Like the robe dress I wore to the job interview, my resumé lacked any real structure. Studying it, the head of HR struggled to find connections – from beauty and fashion editor, to editor in chief at a website… to manager at a mobile carrier? I might as well have had an L shape (for lost) on my forehead.
But like Eva Chen at Instagram, Joe Zee at Yahoo, and other magazine editors before me, two years ago I waved au revoir to the online magazine that I edited, and bonjour to the Philippines’ biggest telco. Joining its corporate strategy office, I flew to El Segundo, California, a short Uber ride away from LAX, to spend time with startups of the new ‘creative economy.’ In a co-working space designed like a summer camp, complete with taxidermy head, fire pit, and jean-shorted receptionist, my new boss, the chief strategy officer at the time, would meet us in a room past others marked VISUAL ICON (an entertainment licensing company for memes), HOPSCOTCH (an app development platform), and SOUNDCLOUD (no one ever seemed to be inside). There we would have our daily briefings, at which his chief of staff would run down the meetings she scheduled with companies like Science Inc. – investor in Dollar Shave Club and Wishbone, an app that enables millennials to poll each other on which of Gigi Hadid’s outfits they like better. It is a huge hit. Not to mention, the kind of stuff I’d ask of my former staff writers at my online fashion magazine. “Marj, can you make a poll called Battle of the Teen Queens?” I’d lilt from my cubicle. “Or what about Battle of the Celebrity Barkadas? You know what, let’s do the other one first…” Serious business.
Back home in Manila, my first real project for the telco, which was invested in all kinds of consumer technologies, was an app. I had to a) work on designing user experience (a.k.a. what anyone who uses the app will get to do) and b) make sure our developers delivered on time. For the first task, I leaned on my own tastes, as I once did to overhaul the ‘look and feel’ of the online magazine. Now for the second task? Think of the biggest diva you’ve ever dressed for a shoot. Devs are kind of like that, entering the room like they made it. However, having been trained to coax creative work out of artistes like writers, art directors, photographers, and videographers, I was up to the task of being a dev whisperer. But at my first meetings, I nearly got a bloody nose trying to understand what anyone was saying.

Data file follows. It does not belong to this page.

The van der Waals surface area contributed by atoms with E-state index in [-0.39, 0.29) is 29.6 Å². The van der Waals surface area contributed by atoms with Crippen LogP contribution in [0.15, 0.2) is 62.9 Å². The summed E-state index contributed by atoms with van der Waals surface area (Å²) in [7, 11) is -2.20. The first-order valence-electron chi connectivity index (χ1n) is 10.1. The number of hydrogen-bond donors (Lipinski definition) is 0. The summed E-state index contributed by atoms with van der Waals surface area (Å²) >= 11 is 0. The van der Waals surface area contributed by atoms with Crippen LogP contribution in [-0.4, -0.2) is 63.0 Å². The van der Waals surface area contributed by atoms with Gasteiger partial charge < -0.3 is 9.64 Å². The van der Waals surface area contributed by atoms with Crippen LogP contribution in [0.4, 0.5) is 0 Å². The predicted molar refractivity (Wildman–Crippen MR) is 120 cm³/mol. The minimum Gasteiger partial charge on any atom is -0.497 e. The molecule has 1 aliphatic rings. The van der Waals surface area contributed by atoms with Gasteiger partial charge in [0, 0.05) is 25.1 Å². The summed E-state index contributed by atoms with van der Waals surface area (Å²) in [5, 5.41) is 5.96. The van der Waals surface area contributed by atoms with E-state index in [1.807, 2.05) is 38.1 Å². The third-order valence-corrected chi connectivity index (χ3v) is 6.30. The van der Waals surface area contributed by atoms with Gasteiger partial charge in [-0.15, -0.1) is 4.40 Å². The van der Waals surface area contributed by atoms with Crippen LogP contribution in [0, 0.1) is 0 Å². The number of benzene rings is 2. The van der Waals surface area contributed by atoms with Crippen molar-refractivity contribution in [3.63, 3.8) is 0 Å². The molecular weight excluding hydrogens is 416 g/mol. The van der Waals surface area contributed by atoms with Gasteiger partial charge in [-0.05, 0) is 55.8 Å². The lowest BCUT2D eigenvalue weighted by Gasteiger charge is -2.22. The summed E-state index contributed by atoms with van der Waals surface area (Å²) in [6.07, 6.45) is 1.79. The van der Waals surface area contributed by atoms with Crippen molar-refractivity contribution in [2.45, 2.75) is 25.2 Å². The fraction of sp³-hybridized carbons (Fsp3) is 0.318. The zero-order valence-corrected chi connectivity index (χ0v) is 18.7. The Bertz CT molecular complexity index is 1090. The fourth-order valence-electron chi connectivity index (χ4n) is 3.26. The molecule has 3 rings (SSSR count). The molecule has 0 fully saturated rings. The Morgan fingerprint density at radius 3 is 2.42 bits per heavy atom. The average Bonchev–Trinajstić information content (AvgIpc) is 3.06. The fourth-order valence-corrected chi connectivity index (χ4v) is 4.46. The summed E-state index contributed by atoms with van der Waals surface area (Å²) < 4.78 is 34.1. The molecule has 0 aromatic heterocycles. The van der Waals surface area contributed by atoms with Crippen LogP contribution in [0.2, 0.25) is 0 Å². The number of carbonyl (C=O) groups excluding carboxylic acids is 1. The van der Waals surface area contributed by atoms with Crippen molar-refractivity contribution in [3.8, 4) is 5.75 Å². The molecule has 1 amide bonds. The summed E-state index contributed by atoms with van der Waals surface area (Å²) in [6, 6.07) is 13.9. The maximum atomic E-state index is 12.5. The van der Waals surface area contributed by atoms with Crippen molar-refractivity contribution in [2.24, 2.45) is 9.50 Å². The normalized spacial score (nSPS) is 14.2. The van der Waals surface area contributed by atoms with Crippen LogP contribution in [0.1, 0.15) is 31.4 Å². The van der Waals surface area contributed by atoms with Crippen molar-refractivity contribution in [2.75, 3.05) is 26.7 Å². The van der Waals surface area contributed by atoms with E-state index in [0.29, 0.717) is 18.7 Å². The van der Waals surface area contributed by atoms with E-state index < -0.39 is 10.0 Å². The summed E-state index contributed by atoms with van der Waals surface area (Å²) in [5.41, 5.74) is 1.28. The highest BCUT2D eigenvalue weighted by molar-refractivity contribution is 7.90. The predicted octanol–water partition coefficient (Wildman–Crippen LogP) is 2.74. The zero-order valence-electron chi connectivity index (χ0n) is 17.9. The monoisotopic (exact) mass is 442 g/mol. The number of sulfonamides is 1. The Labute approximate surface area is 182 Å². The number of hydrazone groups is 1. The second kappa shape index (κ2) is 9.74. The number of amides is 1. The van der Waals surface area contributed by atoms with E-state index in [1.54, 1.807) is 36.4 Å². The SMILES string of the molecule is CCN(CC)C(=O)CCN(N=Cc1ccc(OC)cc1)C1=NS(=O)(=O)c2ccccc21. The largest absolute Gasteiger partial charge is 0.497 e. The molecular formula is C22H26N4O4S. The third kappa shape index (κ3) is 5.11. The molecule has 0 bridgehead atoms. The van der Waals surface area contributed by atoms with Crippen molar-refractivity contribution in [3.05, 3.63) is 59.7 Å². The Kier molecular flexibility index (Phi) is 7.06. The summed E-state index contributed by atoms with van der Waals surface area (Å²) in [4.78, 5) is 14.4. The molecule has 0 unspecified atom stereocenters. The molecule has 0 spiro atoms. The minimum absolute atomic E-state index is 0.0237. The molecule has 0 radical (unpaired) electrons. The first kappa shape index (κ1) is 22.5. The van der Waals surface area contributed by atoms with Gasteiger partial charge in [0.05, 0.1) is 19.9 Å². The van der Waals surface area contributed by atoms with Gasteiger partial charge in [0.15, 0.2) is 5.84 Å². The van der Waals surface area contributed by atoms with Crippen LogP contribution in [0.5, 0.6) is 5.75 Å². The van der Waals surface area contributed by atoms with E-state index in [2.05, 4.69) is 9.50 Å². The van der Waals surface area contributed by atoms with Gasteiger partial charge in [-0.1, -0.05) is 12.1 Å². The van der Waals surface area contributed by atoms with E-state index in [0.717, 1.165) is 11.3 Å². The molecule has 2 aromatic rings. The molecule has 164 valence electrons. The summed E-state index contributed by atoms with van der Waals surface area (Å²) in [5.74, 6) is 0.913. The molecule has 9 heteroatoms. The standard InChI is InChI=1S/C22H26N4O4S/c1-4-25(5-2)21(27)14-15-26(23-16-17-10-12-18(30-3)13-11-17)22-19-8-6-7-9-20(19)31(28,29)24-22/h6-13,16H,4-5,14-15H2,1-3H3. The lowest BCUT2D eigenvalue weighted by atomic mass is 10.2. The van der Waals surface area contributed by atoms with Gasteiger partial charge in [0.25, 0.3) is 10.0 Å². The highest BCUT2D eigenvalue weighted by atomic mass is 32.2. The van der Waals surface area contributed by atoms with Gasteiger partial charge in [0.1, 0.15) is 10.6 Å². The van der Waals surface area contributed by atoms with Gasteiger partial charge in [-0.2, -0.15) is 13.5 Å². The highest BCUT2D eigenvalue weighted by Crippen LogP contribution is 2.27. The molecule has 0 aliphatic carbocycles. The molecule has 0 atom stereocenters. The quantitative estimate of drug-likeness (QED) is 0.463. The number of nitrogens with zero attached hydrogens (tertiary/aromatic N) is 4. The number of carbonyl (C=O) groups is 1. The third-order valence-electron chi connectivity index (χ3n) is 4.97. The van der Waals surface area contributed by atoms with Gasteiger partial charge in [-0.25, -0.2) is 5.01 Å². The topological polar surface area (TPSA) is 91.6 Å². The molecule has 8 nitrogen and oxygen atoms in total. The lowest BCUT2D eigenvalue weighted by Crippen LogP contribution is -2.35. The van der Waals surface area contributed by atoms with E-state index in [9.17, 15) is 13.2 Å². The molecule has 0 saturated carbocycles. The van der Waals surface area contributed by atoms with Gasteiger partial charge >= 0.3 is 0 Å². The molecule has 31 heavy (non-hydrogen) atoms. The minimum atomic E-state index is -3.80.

APIs? SDK? Sorry what are those? Smirks were exchanged over my questions and ‘wireframes’ built on PowerPoint. When I reported back to my boss, he teased me, “Wow… it’s like you know what a stream URL is.”
I was the office Romy or Michelle, better at applying foundation than applying for patents. People on my floor commented on everything from my hair (“Beh, hindi ka talaga nagsusuklay?”) to my Joey Samson waistcoat.
One colleague eyed its raw-edged sleeves like he was wondering if someone had ripped them off at halftime. “Uh… anything happen to your jacket?” he asked.
I said, “Nah. You should see the other guy.”
To be fair I’m not a complete noob. I did take a Data Journalism class in grad school that required me to write simple computer scripts. There I learned that to build any application, you have to cut down the concept into its building blocks. Say, Kim Kardashian: Hollywood is a choose-your-own-adventure game, so it needs a set of commands, plotted like a decision tree. Depending on the user’s input or what button they tap, it takes them to another scene or prompts a different dialogue from another character. And so to cope with this new assignment, I did the same, digging online to get a better idea of what it took to build this thing. For example, something that kept coming up was APIs, or Application Programming Interfaces. With not even a minute’s YouTubing, I found the answer, oversimplified: it’s the invisible messenger that powers almost every consumer app, making it possible for devices and databases to talk to each other. So you can do things like book an Uber (your phone talking to a map talking to many drivers’ phones) or an Airbnb (your app talking to a database of homes).
For moral support, I stalked magazine folk who’d gone the tech route to see how they were doing.